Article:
Identity Theft in the U.S. – Should You Be Concerned?

Identity Theft in the U.S. - Should You Be Concerned?

In 2019, it was discovered that over 3,000 military personnel and veterans in the U.S. had their personal information compromised between 2014 and 2019. Most of these victims were elderly, and therefore unlikely to go online for their account information. One victim lost as much as USD $41,500.

This is one of the many cases of identity theft that have hounded Americans in recent years. According to the Consumer Sentinel Network, 1.7 million of the 3.2 million identity thefts reported in 2019 were fraud-related. 900,000 of these were consumer complaints, and they have reported a loss of over USD $1.9 billion in 2019.

In a survey conducted by WalletHub, Florida is the leading state in identity theft, with the greatest number of cases reported per capita, and the highest fraud complaints per capita.

What are the kinds of identity theft, and how can they be avoided? Read on to find out.

Types of Identity Theft

The top five kinds of identity theft reported in 2019 were:

  1. Credit card fraud, with around 45.7% of total top five cases, and over 240,000 reports.
  2. Miscellaneous identity theft, which includes social media and email fraud, payment account and online shopping fraud, medical services fraud, securities account, and insurance fraud. Over 160,000 such incidents are on record.
  3. Mobile telephone fraud, with over 44,000 reported cases.
  4. Business or personal loan fraud, with over 43,000 reports.
  5. Auto loan or lease fraud, with over 38,000 reports.

Apart from these, another kind of identity theft rampant in the U.S. is tax-related identity theft. The Internal Revenue Service, along with state tax agencies, recently initiated National Tax Security Awareness Week so as to warn tax professionals and taxpayers of scams in the upcoming tax season. The Federal Communications Commission has provided a Smartphone Security Checker to allow taxpayers to review security recommendations for their specific models.

New research also suggests that video game players in the U.S. are at a higher risk of identity theft compared to gamers throughout the rest of the world. 27% of American gamers have reported identity theft, as opposed to only 12% worldwide. This is according to a survey done by security firm Kaspersky.

Warning Signs

Victims of identity theft seldom realize it immediately. Be mindful if you receive:

  • Debt collection calls that are for accounts not opened by you
  • Bills that are for items not purchased by you
  • Denials for loans you applied for

Potential victims of identity theft are more likely to be seniors and children. Identity theft of a child can go undetected for years. Victims might find out only in adulthood while applying for loans. Seniors are at risk, as they share their personal data with caregivers and doctors fairly often.

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What is Synthetic Identity Fraud?

Among the fastest-growing financial frauds in the U.S. is synthetic identity fraud. It has become a growing concern for U.S. regulators, and banks are struggling to tackle this innovative technique that combines an individual’s real data with fictitious data. Real information can be an authentic Social Security number, and it can be combined with fictitious information such as a false address or name.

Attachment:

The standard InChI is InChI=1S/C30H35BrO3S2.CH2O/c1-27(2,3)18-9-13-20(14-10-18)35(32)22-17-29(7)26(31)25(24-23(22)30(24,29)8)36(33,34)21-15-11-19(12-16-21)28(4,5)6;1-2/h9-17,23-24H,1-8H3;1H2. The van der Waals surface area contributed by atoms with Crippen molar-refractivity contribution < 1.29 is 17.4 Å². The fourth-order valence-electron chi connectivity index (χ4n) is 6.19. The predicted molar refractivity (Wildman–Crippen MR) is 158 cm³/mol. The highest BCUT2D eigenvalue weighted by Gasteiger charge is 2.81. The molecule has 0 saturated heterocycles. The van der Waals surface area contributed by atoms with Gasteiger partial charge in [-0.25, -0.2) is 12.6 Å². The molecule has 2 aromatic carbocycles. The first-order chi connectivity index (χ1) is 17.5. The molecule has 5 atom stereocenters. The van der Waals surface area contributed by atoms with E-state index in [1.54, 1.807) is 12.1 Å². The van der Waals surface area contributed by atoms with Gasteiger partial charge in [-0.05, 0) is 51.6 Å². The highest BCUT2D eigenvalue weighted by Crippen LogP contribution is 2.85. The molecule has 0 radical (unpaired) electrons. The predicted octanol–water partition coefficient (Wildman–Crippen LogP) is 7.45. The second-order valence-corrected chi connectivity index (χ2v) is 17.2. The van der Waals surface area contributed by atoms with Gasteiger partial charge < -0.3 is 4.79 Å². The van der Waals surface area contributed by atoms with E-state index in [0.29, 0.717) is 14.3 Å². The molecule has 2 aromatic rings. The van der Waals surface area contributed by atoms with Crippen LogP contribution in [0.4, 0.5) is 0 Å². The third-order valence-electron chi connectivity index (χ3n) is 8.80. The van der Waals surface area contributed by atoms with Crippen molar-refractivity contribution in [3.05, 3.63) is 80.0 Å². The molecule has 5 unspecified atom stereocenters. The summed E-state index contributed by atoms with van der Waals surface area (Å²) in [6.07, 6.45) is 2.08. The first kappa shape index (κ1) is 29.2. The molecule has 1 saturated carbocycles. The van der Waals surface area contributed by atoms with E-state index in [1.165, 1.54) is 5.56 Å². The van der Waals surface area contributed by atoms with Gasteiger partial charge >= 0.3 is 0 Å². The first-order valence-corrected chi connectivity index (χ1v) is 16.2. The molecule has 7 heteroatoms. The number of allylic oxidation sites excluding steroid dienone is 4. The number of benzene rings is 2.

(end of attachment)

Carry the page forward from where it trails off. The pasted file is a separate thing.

While estimates vary on the scale of the fraud, almost all show a worrying trend. An analysis by Auriemma Group suggests that synthetic identity fraud has led to a loss of USD $6 billion for U.S. lenders.

Regulators have suggested greater collaborations amongst themselves, technology solution providers, and banks to effectively tackle this problem.

Preventing Identity Theft

The following are some tips that you can keep in mind to prevent identity theft:

  • Unless absolutely necessary, don’t reveal your Social Security Number.
  • Don’t share your personal information, such as bank account number or birthdate simply because someone has requested it.
  • Ensure that your mail is collected every day.
  • Be mindful of your billing cycles, and whether your financial statements or bills are late.
  • Update your firewall settings if you are on a public Wi-Fi network. If possible, use a VPN.
  • Review your bank account and credit card statements frequently.
  • Use security software on your mobile phone and computer.
  • Beware of phishing scams and avoid opening attachments or links in suspicious emails.
  • Try to only shop at websites wherein the address begins with “https,” “s” being for a secure communication network.
  • Backup your files on mobile phones and computers, such as on a cloud service.

A Password-Less Future?

As per industry experts, there are a lot of vulnerabilities associated with passwords. According to a study, 81% of hacking breaches happened due to weak or stolen passwords.

A password-less system of authentication would greatly reduce user identity theft by cyber attackers, as there would be no credentials to hack. A few alternatives to passwords that might dominate in the future are:

  • Biometric authentication
  • Single sign-on, to eliminate the need to maintain multiple passwords
  • Federated identity
  • Hardware and software tokens including Smart Cards, SafeWord or RSA SecurID tokens

With growing research, newer ways to tackle identity theft will be discovered. In the meantime, keep yourself updated, and follow the abovementioned tips to stay safe.

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